There is a significant risk that Italy will become the euro-zone’s 6th country to receive a bailout.
Italy is the euro-zone’s third largest country and a member of the G-7. It also has the world’s third largest debt market. The debt-to-GDP ratio in Italy is over 120%. In the second Greek bailout, a goal of 120% debt-to-GDP was the target for 2020. This number was clearly derived from the situation in Italy.
Italy is still trying to hide behind Spain, but its recent efforts in the EU Summit show that Italy’s technocrat Prime Minister Mario Monti has a lot to fear.
Monti replaced the controversial Silvio Berlusconi in the fall of 2011. Monti enacted some big reforms, gained market confidence and also managed to enjoy support from political parties and the Italian public.
Yet his policies have hit the Italian economy:
- The economy contracted by 0.8% in Q1, far worse than the average euro-zone rate of 0%.
- Purchasing managers’ indicators for Italy during Q2 are pointing to fast contraction in all sectors: manufacturing, services and retail.
- Retail sales fell in the past two months, and both fell below expectations: -0.8% and -1.6%.
This is the price of austerity and the global slowdown. The Italian public is no longer supportive of Monti. Unfortunately also the markets are not supportive. The recent 10 year bond auctions both resulted in yields of over 6% – very unsustainable mixed with fast contraction and a high debt-to-GDP ratio.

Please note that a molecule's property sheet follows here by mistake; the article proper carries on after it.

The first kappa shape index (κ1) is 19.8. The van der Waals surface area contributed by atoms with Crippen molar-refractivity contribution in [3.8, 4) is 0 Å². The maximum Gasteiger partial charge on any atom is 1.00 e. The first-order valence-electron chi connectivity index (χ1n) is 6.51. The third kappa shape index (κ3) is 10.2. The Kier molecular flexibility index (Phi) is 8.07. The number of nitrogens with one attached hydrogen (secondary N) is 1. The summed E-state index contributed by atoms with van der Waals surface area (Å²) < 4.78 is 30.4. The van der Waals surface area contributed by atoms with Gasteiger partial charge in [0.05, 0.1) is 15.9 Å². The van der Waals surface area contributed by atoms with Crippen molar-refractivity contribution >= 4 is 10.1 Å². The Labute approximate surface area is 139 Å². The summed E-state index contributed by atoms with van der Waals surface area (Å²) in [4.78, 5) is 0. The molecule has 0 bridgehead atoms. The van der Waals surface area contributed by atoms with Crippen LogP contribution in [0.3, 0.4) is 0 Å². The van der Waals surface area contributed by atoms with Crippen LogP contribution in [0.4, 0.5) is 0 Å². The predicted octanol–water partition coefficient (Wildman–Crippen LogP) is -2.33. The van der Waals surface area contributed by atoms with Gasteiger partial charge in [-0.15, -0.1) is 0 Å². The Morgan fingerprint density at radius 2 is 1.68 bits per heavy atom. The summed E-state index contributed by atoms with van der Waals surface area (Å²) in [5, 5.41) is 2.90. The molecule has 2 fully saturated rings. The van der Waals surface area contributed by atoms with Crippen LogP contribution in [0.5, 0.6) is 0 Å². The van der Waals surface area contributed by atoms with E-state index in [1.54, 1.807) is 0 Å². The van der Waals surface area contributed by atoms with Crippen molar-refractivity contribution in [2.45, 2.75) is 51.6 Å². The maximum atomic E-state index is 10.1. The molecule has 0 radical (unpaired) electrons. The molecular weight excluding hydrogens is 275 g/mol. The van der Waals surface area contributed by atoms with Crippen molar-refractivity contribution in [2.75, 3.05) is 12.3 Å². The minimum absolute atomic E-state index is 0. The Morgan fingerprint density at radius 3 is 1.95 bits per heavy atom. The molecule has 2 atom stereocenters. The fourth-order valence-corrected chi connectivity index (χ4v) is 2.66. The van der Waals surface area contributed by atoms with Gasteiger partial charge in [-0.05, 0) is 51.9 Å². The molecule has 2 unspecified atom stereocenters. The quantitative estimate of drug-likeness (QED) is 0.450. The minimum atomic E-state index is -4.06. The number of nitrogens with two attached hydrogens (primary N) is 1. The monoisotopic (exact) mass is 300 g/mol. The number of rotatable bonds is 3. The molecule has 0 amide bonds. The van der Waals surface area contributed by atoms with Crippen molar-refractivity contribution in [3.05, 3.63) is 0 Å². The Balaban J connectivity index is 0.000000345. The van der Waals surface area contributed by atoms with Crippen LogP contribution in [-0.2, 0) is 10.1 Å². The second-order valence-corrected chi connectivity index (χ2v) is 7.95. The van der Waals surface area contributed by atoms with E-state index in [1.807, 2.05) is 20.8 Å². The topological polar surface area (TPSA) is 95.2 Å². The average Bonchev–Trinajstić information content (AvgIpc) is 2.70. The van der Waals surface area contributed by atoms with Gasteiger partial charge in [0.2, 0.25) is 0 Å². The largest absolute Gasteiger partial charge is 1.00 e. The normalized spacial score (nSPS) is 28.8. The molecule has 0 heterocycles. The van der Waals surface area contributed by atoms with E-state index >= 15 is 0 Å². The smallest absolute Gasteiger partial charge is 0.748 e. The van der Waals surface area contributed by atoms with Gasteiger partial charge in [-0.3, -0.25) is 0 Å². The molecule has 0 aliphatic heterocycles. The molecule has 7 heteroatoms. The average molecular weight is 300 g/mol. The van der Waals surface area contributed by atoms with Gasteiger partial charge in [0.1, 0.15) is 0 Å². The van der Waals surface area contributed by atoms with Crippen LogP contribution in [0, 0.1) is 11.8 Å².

Monti still has the backing of the Italian political parties that are in parliament, but they will not support him on further reforms. Markets need to see more pension and labor reforms in order to provide Italy some relief. This isn’t happening.
He used this lack of support to squeeze Germany to some concessions in the EU Summit. There were rumors that he threatened to resign if he wouldn’t return with any achievements.
And outside of parliament, a new force is rising: Former comedian Beppe Grillo’s 5 Start Movement is gaining traction in opinion polls after winning local elections in May. The 5 stars mostly represent anti-establishment and anti-corruption rules. Grillo personally supports an Italian exit of the euro and a default on debt.
The anti-euro sentiment is echoed by some mainstream politicians and threatens the stability of the euro-zone. This sentiment could rise if Italy opts for a bailout.
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